America's oldest and most distinguised orchestra, the New York Philharmonic, has played a historic concert in Pyongyang, the capital of secretive North Korea.
The concert venue, East Pyongyang Grand Theatre, is usually the venue for performances that celebrate North Korea's dynastic leaders and national achievements.
But the audience of North Korea's elite and foreign guests heard a series of classical compositions which the musicians hoped would help build cultural understanding.
The audience stood while the orchestra played the national anthems of both countries.
Before leading the orchestra in Gershwin's American in Paris, conductor Lorin Maazel joked that, one day, there might be a piece called Americans in Pyongyang.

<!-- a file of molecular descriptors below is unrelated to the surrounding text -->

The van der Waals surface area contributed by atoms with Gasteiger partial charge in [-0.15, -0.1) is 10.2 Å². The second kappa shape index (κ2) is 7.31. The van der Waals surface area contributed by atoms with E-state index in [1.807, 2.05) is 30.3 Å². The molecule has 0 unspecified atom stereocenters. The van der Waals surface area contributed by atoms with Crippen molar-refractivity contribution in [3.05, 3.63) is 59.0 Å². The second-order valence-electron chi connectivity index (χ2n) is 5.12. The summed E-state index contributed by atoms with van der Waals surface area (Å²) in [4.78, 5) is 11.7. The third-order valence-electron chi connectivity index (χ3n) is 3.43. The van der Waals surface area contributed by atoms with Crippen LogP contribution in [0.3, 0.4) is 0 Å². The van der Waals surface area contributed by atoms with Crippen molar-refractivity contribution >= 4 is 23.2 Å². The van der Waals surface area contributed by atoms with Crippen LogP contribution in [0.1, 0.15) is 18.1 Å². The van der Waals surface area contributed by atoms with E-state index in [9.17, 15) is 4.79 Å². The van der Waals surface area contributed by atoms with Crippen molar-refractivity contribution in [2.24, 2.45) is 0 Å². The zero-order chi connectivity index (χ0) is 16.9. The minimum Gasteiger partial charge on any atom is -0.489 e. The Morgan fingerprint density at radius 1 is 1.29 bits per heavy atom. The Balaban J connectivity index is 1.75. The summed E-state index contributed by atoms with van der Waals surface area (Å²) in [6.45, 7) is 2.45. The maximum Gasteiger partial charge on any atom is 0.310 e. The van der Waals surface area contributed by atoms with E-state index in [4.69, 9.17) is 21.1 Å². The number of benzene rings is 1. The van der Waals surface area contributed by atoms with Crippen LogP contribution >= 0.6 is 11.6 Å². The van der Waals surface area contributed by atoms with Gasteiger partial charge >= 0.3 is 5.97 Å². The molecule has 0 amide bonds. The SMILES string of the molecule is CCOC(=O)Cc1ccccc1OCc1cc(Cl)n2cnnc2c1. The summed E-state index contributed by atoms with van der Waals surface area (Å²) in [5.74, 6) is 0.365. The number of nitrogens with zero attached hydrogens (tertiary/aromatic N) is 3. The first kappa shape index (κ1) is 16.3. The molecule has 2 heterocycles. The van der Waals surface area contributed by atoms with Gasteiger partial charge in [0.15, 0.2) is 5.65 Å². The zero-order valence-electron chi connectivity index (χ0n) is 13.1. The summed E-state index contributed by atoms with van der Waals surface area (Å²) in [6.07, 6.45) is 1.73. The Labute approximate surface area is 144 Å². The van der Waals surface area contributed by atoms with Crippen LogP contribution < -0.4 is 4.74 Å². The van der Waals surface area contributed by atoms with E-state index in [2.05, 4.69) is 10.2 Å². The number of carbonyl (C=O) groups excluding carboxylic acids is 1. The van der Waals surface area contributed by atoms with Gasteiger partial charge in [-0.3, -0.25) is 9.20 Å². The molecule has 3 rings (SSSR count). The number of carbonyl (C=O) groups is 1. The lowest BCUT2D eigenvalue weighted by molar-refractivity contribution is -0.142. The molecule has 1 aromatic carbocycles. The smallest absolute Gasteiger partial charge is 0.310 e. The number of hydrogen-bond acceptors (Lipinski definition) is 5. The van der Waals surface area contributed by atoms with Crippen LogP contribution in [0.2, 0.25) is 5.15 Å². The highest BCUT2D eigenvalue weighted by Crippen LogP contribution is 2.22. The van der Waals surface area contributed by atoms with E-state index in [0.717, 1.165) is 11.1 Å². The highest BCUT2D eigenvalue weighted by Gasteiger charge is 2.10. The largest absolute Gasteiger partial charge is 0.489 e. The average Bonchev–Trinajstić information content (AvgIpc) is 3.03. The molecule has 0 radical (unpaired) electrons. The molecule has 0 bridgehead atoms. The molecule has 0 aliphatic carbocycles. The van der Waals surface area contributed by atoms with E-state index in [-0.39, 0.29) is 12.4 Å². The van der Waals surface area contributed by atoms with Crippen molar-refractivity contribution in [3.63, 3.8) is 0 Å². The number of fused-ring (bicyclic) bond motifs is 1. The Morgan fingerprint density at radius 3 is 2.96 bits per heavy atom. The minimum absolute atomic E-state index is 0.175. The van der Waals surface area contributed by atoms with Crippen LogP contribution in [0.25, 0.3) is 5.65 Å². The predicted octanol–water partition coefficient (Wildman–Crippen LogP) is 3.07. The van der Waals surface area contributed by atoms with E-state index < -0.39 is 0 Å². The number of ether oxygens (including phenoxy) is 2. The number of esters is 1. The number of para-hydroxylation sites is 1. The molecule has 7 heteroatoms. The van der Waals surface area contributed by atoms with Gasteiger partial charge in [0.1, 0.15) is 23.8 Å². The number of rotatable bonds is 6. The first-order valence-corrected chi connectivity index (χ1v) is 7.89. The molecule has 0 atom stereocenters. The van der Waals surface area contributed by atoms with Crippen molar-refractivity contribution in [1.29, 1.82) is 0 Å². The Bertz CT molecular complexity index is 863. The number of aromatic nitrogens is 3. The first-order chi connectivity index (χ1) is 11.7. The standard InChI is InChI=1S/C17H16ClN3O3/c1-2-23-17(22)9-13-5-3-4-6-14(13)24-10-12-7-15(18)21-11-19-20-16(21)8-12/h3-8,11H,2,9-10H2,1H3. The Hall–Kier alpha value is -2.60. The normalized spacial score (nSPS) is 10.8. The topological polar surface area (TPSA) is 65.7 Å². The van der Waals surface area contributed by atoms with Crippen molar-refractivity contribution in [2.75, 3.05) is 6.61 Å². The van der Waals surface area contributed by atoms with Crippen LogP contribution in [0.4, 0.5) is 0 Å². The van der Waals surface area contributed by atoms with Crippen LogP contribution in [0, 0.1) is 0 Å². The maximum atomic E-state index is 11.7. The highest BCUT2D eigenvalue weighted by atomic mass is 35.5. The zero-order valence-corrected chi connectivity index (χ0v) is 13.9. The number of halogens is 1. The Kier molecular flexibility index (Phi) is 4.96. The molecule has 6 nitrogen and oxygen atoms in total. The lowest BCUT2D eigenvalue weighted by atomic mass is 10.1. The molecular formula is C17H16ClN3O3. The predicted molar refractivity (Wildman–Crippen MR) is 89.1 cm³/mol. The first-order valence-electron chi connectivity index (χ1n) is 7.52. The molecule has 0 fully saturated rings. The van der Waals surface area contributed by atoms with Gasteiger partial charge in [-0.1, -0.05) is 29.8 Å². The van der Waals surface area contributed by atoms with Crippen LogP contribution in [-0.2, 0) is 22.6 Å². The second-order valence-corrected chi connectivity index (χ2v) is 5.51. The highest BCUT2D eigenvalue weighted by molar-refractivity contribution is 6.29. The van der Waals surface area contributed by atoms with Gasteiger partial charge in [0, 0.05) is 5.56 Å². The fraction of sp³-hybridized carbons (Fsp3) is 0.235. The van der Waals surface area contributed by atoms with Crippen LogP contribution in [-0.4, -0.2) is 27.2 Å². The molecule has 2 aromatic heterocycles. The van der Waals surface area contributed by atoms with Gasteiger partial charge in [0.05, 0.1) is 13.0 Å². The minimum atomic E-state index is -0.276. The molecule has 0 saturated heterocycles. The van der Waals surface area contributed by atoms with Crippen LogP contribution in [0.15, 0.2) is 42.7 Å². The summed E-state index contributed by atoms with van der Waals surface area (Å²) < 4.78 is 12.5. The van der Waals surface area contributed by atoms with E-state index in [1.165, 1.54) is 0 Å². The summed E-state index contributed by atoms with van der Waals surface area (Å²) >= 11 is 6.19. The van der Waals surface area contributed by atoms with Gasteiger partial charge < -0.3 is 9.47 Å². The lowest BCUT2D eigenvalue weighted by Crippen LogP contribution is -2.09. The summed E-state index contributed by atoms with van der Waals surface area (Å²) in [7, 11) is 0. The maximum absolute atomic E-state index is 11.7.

The concert finished with Arirang, a much-loved folk song on both sides of the Korean border. The musicians received a standing ovation of several minutes.
Lavish hospitality was laid on for the musicians, and they were also given a sightseeing tour of the capital, taking in statues of the country's dynastic leaders.
Mr Maazel said the reaction to the concert had been "stunning" and that the visit had been "instrumental in opening a little door" for improved relations.
The concert was broadcast on state media, but critics have said it is unlikely to have any impact on people's lives, and was a propaganda coup for the country's leaders.